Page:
35. Walters v. Cates (In re Cates), No. 16-01202-MER, Doc. #19 at 5.
36. Id. at 7.
38. Id. at 7–8.
39. Id. at 12.
40. Id. at 13.
42. Id. at 14.
43. Before entry of this order, the parties engaged in supplemental briefing on (1) whether § 547(e) controls the timing of the transfer; (2) what effect the revocable nature of the Trust had on the timing of the transfer; and (3) the effect of Arizona law on the timing of the transfer, because the Trust agreement stated that Arizona law applied.
44. Walters v. Cates (In re Cates), No. 16-01202-MER, Doc. #42, Order at 6–7 (Bankr.D.Colo. Oct. 24, 2017).
45. Id. at 7.
46. Id. at 8.
47. Id. at 10.
48. Id. at 11.
49. Id. at 11; Pandy v. Indep. Bank, 2016 CO 49.
52. Id. at 12; Pandy, 2016 CO 49 at ¶ 6.
53. Id. at 12; Pandy, 2016 CO 49 at ¶ 13.
54. Id. at 12; Pandy, 2016 CO 49 at ¶ 16.
55. Id. at 13; Pandy, 2016 CO 49 at ¶¶ 18–21.
56. Walters v. Cates (In re Cates), No. 16-01202-MER, Doc. #42 at 13.
57. Id. at 13. See Ariz. Rev. Stat. § 14-10505A.1.
58. Walters v. Cates (In re Cates), No. 16-01202-MER, Doc. #42 at 14.
59. Id. at 15.
60. Walters v. Cates (In re Cates), 588 B.R. 916, 921 (Bankr.D.Colo. 2018).
61. Id. at 922.
63. Id. at 923.
64. Id. (emphasis added).
66. Id. at 923–24.
67. Id. at 924.
69. Id. See also 5 Tiffany, The Law of Real Property § 1268 26 (Callaghan and Co. 1939).
70. Cates, 588 B.R. at 924.
72. Id. at 925.
74. Id. at 925–26.
75. Id. at 927–28; Clark v. Peters (In re Bryan), 547 F. App’x 892 (10th Cir. 2013). In Bryan, the Tenth Circuit held that the recorded judgment lien did not attach to the debtor’s equitable interest in the spendthrift trust’s assets. Under Colorado law, judgment liens do not attach to real property until they are properly recorded, and they attach to all property owned at the time of or acquired after recording. The BAP here determined that because the deed of trust was a “consensual lien,” and because Cates owned the property at the time she granted the deed of trust, the lien created thereby attached to the property when it was granted, even if it was perfected later (upon recordation).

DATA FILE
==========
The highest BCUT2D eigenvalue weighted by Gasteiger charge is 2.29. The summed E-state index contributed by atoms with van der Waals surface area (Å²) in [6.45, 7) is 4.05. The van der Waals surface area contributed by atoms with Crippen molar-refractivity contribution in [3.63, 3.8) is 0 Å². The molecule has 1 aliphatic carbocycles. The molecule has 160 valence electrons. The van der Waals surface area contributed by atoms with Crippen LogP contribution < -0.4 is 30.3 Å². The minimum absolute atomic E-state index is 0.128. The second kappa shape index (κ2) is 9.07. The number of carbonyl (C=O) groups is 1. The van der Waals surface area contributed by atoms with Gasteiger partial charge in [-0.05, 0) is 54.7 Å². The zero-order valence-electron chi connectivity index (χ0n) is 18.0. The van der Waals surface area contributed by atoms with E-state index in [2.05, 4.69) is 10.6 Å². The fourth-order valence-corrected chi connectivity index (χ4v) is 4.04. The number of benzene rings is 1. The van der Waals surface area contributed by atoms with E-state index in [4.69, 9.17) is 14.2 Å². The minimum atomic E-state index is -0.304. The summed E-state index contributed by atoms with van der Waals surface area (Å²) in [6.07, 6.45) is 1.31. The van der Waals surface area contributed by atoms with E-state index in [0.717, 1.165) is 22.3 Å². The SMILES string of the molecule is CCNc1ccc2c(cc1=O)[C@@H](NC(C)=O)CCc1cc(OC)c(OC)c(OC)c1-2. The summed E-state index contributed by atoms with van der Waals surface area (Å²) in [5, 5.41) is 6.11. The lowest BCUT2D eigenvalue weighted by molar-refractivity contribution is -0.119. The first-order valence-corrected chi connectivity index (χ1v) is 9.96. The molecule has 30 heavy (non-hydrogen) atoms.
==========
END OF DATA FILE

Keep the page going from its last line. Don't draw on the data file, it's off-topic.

76. Walters v. Cates (In re Cates), No. 18-1355, Appellant Jared Walters’ Opening Brief at 2.
77. Id. at 13.
78. Id. at 13–14.
79. Id. at 14.
80. Walters v. Cates (In re Cates), No. 18-1355, Amicus Curiae Brief filed by Land Title Association of Colorado and Amicus Curiae Brief filed by Colorado Bar Association.
81. Walters v. Cates (In re Cates), No. 18-1355, Appellee/Respondent’s Brief filed by Jann Redele Cates and L. Edmond Cates.
82. Walters v. Cates (In re Cates), No. 18-1355, Order and Judgment (B.A.P. 10th Cir. Sept. 28, 2021).
83. Id. at 6–7.
84. Id. at 8
85. Id. at 8, n.4: “While it may also be true that the deed of trust was also outside of the chain of title after the debtor recorded the second quitclaim deed, as the amici in this case argue, we decline to address that question. The trustee explicitly conceded that, at the point the second quitclaim deed was recorded, the deed of trust was ‘perfected’ for purposes of the preference provisions both below and in his opening brief to this court. Accordingly, we deem this argument waived. See, e.g., In re Motor Fuel Temperature Sales Practices Litig., 872 F.3d 1094, 1112 n.5 (10th Cir. 2017).”
86. Id. at 9. See also Franklin Bank, N.A. v. Bowling, 74 P.3d 308, 313 n.12 (Colo. 2003).
87. Walters v. Cates (In re Cates), No. 18-1355, Order and Judgment at 10 (emphasis added).
88. Id. at 11–12.
The BAP then discussed Colorado’s race-notice statute, finding that the purpose of such a statute is to protect purchasers “against the risk of prior secret conveyances” by a seller and to allow a purchaser to “rely on the condition of title as it appears of record.”